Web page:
State should keep ‘common’ standards

Mar 16, 2017 by

The fight in Michigan over who should call the shots on education is on display in the Legislature. One prominent issue that continues to capture the attention of lawmakers is the state’s adoption of the Common Core nearly seven years ago. At its heart, this is a battle over local control of schools.

Many Republicans in Lansing have long bristled over the content standards that the State Board of Education agreed to adopt in 2010. The Common Core was developed by a consortium of states and offers grade level content expectations in English Language Arts and math. All but four states initially signed on, but a growing number are bowing out, and many more are considering it. At least nine states have left.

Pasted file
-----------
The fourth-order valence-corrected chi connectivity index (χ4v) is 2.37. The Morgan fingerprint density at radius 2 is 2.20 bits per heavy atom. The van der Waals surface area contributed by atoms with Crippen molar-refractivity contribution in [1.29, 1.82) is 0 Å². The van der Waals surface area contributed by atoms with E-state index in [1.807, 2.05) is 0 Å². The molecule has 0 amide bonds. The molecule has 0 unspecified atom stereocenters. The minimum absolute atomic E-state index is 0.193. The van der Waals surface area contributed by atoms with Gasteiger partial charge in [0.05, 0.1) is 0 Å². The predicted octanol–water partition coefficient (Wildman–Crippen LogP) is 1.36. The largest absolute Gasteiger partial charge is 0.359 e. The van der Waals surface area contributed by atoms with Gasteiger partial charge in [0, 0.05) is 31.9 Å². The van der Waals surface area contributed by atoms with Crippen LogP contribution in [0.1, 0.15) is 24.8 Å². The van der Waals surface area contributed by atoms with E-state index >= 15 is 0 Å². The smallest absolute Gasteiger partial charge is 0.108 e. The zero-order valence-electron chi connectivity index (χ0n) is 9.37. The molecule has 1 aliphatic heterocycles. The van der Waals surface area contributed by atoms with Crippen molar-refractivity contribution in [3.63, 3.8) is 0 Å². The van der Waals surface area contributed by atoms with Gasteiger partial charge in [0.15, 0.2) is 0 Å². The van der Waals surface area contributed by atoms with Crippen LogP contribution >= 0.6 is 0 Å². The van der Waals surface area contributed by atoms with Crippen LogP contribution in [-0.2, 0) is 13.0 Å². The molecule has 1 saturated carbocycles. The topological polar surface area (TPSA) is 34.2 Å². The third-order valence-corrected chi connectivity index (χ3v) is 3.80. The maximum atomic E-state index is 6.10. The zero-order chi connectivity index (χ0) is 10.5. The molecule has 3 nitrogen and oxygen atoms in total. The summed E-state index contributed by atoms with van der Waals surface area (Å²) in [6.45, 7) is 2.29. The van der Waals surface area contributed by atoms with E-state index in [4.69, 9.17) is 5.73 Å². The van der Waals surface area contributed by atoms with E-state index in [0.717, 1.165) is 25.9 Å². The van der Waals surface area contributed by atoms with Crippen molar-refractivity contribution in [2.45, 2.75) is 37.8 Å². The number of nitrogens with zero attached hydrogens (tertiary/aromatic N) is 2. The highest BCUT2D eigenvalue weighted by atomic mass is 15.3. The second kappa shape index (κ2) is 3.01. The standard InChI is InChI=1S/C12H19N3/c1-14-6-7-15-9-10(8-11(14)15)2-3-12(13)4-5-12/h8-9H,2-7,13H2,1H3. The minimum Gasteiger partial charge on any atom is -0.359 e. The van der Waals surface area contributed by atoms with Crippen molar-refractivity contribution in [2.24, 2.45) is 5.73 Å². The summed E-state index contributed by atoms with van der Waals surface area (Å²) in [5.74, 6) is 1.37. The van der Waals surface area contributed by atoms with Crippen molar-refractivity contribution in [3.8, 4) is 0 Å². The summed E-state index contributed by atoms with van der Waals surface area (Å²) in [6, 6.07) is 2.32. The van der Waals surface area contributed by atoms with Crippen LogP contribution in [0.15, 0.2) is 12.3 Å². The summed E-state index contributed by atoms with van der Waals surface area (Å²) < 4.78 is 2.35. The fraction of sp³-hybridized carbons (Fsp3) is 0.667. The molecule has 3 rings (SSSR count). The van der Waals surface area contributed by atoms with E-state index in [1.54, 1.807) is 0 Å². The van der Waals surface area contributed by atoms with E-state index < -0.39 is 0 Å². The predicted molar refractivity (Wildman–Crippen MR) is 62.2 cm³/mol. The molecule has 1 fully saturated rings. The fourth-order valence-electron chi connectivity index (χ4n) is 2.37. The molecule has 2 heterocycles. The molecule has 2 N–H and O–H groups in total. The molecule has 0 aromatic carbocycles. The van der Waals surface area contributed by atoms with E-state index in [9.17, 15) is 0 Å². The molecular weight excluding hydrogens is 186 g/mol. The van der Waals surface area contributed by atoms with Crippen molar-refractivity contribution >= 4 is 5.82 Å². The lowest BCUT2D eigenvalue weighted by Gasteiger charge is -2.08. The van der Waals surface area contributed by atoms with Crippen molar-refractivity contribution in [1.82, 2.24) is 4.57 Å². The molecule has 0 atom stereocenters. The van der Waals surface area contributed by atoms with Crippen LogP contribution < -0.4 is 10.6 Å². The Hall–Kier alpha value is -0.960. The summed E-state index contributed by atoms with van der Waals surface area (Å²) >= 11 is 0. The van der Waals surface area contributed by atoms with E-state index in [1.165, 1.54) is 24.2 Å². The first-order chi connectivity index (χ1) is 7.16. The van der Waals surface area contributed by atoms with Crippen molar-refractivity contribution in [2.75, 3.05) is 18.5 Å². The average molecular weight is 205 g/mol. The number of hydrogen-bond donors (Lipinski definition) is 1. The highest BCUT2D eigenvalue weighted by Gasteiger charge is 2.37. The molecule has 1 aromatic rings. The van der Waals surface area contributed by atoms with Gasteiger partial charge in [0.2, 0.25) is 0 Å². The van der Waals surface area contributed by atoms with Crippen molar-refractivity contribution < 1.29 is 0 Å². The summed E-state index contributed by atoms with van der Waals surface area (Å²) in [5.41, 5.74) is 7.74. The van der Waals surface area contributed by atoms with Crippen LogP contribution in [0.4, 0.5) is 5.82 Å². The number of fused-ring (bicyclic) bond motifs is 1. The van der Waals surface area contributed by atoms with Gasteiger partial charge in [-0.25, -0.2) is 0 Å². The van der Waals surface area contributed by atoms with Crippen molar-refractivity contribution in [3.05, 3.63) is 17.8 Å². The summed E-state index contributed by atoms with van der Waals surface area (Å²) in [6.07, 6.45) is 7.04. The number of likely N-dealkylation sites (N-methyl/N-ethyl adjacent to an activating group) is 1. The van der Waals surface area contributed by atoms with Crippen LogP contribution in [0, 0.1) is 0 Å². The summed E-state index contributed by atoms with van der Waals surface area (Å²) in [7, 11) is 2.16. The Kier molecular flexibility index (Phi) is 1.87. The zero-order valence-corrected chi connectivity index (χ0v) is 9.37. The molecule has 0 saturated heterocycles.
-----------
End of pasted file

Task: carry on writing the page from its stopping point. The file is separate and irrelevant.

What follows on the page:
We don’t blame states for changing course. While many education reform groups, business leaders and prominent politicians have strongly supported the Common Core, what started as a states-led effort got usurped by the federal government. The Obama administration ultimately tied relief from the education benchmarks under the now-replaced No Child Left Behind law to states adopting the content standards. And the feds helped fund the standardized tests aligned with Common Core.

Some of the GOP pushback is related to the content itself, yet much of the distaste comes from the perceived stranglehold of the former administration over state education decisions.

Continue: Editorial: State should keep ‘common’ standards

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